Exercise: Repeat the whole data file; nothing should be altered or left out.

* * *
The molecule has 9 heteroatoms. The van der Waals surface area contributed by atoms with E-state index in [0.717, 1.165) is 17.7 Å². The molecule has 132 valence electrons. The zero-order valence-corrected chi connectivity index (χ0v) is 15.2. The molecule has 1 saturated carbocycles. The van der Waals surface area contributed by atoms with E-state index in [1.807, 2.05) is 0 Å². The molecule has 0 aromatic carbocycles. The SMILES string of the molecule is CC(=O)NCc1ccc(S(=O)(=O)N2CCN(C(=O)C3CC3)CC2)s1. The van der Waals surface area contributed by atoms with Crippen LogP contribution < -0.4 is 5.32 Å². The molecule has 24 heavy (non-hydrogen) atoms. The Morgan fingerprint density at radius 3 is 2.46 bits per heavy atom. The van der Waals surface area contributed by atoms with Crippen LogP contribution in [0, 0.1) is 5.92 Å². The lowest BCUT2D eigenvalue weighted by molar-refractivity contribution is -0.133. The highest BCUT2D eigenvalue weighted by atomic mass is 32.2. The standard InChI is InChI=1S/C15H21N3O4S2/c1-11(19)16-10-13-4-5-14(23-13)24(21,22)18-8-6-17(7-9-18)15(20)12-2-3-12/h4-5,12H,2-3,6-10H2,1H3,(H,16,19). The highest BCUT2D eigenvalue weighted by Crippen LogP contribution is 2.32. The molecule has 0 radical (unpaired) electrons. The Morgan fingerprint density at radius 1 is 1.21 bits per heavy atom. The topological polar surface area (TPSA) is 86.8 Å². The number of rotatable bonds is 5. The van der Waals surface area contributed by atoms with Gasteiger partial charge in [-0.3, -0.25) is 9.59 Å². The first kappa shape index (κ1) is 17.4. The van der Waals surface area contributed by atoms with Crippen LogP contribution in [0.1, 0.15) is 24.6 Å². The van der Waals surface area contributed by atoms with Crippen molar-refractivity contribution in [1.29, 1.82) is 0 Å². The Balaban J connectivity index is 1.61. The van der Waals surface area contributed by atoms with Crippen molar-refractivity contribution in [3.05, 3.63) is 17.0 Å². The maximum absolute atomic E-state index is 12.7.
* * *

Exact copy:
The molecule has 9 heteroatoms. The van der Waals surface area contributed by atoms with E-state index in [0.717, 1.165) is 17.7 Å². The molecule has 132 valence electrons. The zero-order valence-corrected chi connectivity index (χ0v) is 15.2. The molecule has 1 saturated carbocycles. The van der Waals surface area contributed by atoms with E-state index in [1.807, 2.05) is 0 Å². The molecule has 0 aromatic carbocycles. The SMILES string of the molecule is CC(=O)NCc1ccc(S(=O)(=O)N2CCN(C(=O)C3CC3)CC2)s1. The van der Waals surface area contributed by atoms with Crippen LogP contribution < -0.4 is 5.32 Å². The molecule has 24 heavy (non-hydrogen) atoms. The Morgan fingerprint density at radius 3 is 2.46 bits per heavy atom. The van der Waals surface area contributed by atoms with Crippen LogP contribution in [0, 0.1) is 5.92 Å². The lowest BCUT2D eigenvalue weighted by molar-refractivity contribution is -0.133. The highest BCUT2D eigenvalue weighted by atomic mass is 32.2. The standard InChI is InChI=1S/C15H21N3O4S2/c1-11(19)16-10-13-4-5-14(23-13)24(21,22)18-8-6-17(7-9-18)15(20)12-2-3-12/h4-5,12H,2-3,6-10H2,1H3,(H,16,19). The highest BCUT2D eigenvalue weighted by Crippen LogP contribution is 2.32. The molecule has 0 radical (unpaired) electrons. The Morgan fingerprint density at radius 1 is 1.21 bits per heavy atom. The topological polar surface area (TPSA) is 86.8 Å². The number of rotatable bonds is 5. The van der Waals surface area contributed by atoms with Gasteiger partial charge in [-0.3, -0.25) is 9.59 Å². The first kappa shape index (κ1) is 17.4. The van der Waals surface area contributed by atoms with Crippen LogP contribution in [0.1, 0.15) is 24.6 Å². The van der Waals surface area contributed by atoms with Crippen molar-refractivity contribution in [1.29, 1.82) is 0 Å². The Balaban J connectivity index is 1.61. The van der Waals surface area contributed by atoms with Crippen molar-refractivity contribution in [3.05, 3.63) is 17.0 Å². The maximum absolute atomic E-state index is 12.7.